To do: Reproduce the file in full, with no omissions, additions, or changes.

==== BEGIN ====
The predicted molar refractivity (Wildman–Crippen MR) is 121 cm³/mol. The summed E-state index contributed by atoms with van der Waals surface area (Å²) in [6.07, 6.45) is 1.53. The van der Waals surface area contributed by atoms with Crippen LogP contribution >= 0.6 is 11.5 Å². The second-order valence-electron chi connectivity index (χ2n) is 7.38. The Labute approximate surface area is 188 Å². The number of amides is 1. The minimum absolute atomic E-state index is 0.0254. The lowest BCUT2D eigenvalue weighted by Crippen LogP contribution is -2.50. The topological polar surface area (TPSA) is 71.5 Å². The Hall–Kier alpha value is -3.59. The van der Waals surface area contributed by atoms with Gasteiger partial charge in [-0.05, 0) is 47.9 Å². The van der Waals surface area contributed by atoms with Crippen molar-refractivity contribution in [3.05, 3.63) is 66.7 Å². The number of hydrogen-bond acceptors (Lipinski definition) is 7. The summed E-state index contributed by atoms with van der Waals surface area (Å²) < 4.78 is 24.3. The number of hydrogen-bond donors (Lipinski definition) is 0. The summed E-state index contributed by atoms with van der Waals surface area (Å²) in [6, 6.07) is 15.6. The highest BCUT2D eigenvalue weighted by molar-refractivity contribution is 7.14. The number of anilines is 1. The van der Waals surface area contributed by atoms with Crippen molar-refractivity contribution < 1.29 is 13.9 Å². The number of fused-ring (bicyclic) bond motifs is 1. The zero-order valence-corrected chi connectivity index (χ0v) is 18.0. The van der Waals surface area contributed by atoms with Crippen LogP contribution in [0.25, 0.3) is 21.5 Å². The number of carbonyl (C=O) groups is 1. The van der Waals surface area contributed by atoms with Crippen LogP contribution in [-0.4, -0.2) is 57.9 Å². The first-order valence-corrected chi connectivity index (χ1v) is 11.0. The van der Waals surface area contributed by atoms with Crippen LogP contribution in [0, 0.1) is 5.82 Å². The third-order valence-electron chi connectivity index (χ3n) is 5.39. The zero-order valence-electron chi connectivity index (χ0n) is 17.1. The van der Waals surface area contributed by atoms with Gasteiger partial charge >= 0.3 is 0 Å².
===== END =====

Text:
The predicted molar refractivity (Wildman–Crippen MR) is 121 cm³/mol. The summed E-state index contributed by atoms with van der Waals surface area (Å²) in [6.07, 6.45) is 1.53. The van der Waals surface area contributed by atoms with Crippen LogP contribution >= 0.6 is 11.5 Å². The second-order valence-electron chi connectivity index (χ2n) is 7.38. The Labute approximate surface area is 188 Å². The number of amides is 1. The minimum absolute atomic E-state index is 0.0254. The lowest BCUT2D eigenvalue weighted by Crippen LogP contribution is -2.50. The topological polar surface area (TPSA) is 71.5 Å². The Hall–Kier alpha value is -3.59. The van der Waals surface area contributed by atoms with Gasteiger partial charge in [-0.05, 0) is 47.9 Å². The van der Waals surface area contributed by atoms with Crippen molar-refractivity contribution in [3.05, 3.63) is 66.7 Å². The number of hydrogen-bond acceptors (Lipinski definition) is 7. The summed E-state index contributed by atoms with van der Waals surface area (Å²) < 4.78 is 24.3. The number of hydrogen-bond donors (Lipinski definition) is 0. The summed E-state index contributed by atoms with van der Waals surface area (Å²) in [6, 6.07) is 15.6. The highest BCUT2D eigenvalue weighted by molar-refractivity contribution is 7.14. The number of anilines is 1. The van der Waals surface area contributed by atoms with Crippen molar-refractivity contribution < 1.29 is 13.9 Å². The number of fused-ring (bicyclic) bond motifs is 1. The zero-order valence-corrected chi connectivity index (χ0v) is 18.0. The van der Waals surface area contributed by atoms with Crippen LogP contribution in [0.25, 0.3) is 21.5 Å². The number of carbonyl (C=O) groups is 1. The van der Waals surface area contributed by atoms with Crippen LogP contribution in [-0.4, -0.2) is 57.9 Å². The first-order valence-corrected chi connectivity index (χ1v) is 11.0. The van der Waals surface area contributed by atoms with Crippen LogP contribution in [0, 0.1) is 5.82 Å². The third-order valence-electron chi connectivity index (χ3n) is 5.39. The zero-order valence-electron chi connectivity index (χ0n) is 17.1. The van der Waals surface area contributed by atoms with Gasteiger partial charge >= 0.3 is 0 Å².